Pattern Review: Closet Case Patterns Kalle Shirtdress

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The Kalle Shirt and Shirtdress from Closet Case Patterns has been a big deal for D.C. area sewists. The pattern is named after the owner of our local sewing store and studio, Stitch Sew Shop. A busy mom and entrepreneur, Kalle’s laidback and classic style is reflected in this easy-to-wear silhouette.

The Kalle features three different versions: a cropped top, a tunic length top, and a dress. The pattern can be customized with different button placket and collar options. A full button placket or a popover placket can be sewn. You also have a choice between a band collar or a traditional collar. A pocket can be added to the shirt front. The shirt/shirtdress can be further customized with either a box pleat or an inverted pleat in the center back.

Several versions of the Kalle have been sewn up by D.C. area sewists:

For my Kalle, I decided to sew the dress version with a popover placket, traditional collar, and box pleat. I purchased the pattern and fabric at Stitch two weeks ago and finished the final button hole this weekend.


Kalle accessorized with my furry child. She insisted on being in the photos. (I’m not checking my phone- it’s a remote for my camera!)

While I’ve modeled it here with stacked heels, my husband announced it would look best with sneakers. As I was trying on various shoes from my closet, he did a quick internet search and announced he’d found the perfect shoes for my Kalle. He ordered them before I could pretend to protest and they should arrive soon. He selected sparkling white Tory Burch sneakers. Aren’t they the perfect combination of sporty and classic?

Screen Shot 2017-06-13 at 9.07.00 AM

If you, too, need to complete your Kalle with these shoes, they are currently on sale at Tory Burch’s website. I think there should be some sort of best husband award for my guy’s smooth shopping moves and impeccable taste.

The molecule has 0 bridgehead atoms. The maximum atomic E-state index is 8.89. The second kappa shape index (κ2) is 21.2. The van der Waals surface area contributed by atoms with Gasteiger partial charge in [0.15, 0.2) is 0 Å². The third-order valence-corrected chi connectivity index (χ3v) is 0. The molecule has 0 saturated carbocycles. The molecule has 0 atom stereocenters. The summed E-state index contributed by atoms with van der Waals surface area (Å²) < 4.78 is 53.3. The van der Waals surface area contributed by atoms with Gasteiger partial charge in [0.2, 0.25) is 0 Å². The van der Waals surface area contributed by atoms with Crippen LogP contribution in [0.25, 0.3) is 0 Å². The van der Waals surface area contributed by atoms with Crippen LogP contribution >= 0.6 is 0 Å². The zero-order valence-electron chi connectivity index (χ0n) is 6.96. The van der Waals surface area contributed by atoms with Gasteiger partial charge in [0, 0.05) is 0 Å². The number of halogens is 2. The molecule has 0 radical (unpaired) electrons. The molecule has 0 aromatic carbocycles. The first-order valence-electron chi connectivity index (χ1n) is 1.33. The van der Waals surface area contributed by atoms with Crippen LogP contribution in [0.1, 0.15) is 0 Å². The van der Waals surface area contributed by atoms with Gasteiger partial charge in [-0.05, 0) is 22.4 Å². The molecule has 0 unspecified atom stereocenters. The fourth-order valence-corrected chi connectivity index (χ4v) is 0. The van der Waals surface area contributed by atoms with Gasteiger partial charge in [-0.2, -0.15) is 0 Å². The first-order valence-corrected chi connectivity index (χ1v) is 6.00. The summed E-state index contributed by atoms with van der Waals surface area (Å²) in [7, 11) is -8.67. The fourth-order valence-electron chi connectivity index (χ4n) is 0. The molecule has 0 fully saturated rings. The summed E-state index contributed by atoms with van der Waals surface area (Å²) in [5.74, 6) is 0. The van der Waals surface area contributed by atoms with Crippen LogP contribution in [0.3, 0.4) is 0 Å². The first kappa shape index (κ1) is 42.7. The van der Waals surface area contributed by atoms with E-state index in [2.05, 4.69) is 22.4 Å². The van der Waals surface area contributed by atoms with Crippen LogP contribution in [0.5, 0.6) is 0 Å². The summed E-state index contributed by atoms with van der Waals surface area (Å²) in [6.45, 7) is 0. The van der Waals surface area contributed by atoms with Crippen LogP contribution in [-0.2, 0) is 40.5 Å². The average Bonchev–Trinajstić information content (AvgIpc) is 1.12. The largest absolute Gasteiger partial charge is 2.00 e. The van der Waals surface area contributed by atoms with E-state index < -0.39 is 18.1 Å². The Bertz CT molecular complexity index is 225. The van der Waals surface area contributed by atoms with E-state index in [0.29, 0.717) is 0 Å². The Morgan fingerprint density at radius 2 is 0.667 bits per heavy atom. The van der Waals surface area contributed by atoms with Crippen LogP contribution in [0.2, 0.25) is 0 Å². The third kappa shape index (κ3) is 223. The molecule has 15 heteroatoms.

The full review is below and available at

Pattern Description: Loose fitting summer shirt/shirtdress with various collar, placket, and pleat options.

Pattern Sizing: Misses. I sewed a size 10 which matches my bust measurements. Since it is a flowy silhouette, it is unlikely you’ll need to grade between sizes. There is lots of ease. I am short (5’3″), but decided not to shorten the pattern. I like my dresses to end at my knees. If you prefer a leggier look and are my height, you will need to shorten the pattern a bit.

Did it look like the photo/drawing on the pattern envelope once you were done sewing with it?: Yes! Initially, I was on the fence with this pattern. It looks kind of boxy and shapeless on the envelope, but when I saw it sewn up in drapey tencel, I was sold. It turned out more flattering that I’d anticipated.

Back view. Stacked heels from Nine West Outlet and are currently on sale. I love a sale!

Were the instructions easy to follow?: For the most part they were. I’ve made a traditional collar and popover placket before, so neither were new to me. I think the directions for both are very clear. The collar construction in particular is well done. If you haven’t sewn a popover placket or collar before, this pattern is a great way to try your first.